Therefore give context for ALWAYS. In a corner-fed you always try to take the path towards the left side,
i.e. the straight common/strong wall. It does not HAVE to be full left. That’s a better compromise. Right?
If you’re saying always in all cases you may make situations worse. For example causing people to
buttonhook INTO a threat and create a one-on-one fight. This is putting odds in the enemies favour.
Therefore think before you say always. Give some examples of where it’s not actually always all the time.
Present these as samples as exceptions to the rule. This prevents dogmatic rule-based thought-processes.
Even more importantly… Students should not be punished for going against the rule when it makes sense
to. Tactical consideration is the foundation of these “rules”, so if the student uses good tactical
consideration to avoid the rule, which may or does save their butt then they’ve done the right thing!
A good tactician thinks outside of the box.
“The First Man is NEVER Wrong…”
Of course he fucking is.
The point they are often trying to make is that in an immediate entry you need to keep moving, and keep flowing/traversing through.
Often the enemy will be fixated on the first man in the room, usually the man he just shot, and you pushing through createssplit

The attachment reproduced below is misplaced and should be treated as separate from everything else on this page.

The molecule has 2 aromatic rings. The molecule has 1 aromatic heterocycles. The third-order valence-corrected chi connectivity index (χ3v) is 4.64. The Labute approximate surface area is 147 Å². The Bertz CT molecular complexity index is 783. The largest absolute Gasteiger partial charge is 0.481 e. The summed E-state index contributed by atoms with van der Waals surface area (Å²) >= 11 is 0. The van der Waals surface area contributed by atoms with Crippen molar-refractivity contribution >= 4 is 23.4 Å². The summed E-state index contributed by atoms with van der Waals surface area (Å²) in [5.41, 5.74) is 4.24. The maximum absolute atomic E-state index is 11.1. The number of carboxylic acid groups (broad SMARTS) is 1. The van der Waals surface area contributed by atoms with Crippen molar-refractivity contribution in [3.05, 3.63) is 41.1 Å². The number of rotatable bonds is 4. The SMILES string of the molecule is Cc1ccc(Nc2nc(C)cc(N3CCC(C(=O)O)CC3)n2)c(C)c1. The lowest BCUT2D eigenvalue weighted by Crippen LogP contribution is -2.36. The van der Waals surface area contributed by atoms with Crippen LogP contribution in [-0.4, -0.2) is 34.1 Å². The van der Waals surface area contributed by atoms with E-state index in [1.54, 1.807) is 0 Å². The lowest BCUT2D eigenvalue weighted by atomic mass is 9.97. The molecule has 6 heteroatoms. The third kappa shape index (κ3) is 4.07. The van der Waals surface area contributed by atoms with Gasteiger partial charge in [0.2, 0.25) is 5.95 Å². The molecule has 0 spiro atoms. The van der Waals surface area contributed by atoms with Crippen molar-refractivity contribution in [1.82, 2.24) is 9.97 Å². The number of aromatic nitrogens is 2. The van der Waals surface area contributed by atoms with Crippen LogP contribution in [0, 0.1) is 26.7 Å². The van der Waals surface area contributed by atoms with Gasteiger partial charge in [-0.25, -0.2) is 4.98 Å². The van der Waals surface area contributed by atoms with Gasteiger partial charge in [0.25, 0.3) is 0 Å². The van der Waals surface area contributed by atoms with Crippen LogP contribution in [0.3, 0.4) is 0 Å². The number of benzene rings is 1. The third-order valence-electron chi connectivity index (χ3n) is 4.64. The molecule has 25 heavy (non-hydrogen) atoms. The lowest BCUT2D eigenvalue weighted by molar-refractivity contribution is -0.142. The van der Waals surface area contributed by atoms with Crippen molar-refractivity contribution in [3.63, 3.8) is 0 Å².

targets. Triangulation of fire. Multiple weapons on one threat (Multi-weapon engagements). Yadda yadda ya.
Often it also means if he goes left by “accident”, you go right. Fill a gap. That doesn’t mean he’s NOT wrong for going the wrong way.
He might’ve hit the “lightest” side of the room – bad tactics, it puts the odds against you. This excuse is not something to dismiss
wrong-doing. Sometimes this just happens and is situational but remember this!
The Paris Hypercache Kosher supermarket hostage rescue. The first man made a mistake, his Commander claims in an interview that
it was WRONG. His team noted this, adjusted and “edged”, engaging from the doorway with the bunkers. The team did not follow the
wrong-doing individual. If they did imagine what could’ve happened – a threat with explosives, a gun and suicidal mindset. Not good!
Do NOT follow someone into their death. One man dead is not greater than two UNLESS in special circumstance following them has a
good likelihood of still saving them or killing the threat. Sometimes you just have no significant chance. They’re already gone.
So think now – do you follow or do you adjust? If you follow, do so quickly and engage from the doorjamb if you can. If you adjust
then think about your approach to a known threat area. Decide based off your mission objective though, not your personal beliefs.
See this video: https://www.youtube.com/watch?v=P0s-A9oEJKQ.
You watch the video? Second man must’ve been thinking holy fuck what did I walk into. Third and fourth definitely were if they
pulled out. These guys are Delta Force. It can happen to anyone. Don’t get me started on all the “superman” complex arguments I’ve
heard. Anyone can get hurt in these entries and by anyone on the other side pulling the trigger, even if those people are useless.
“This technique vs that – it doesn’t matter”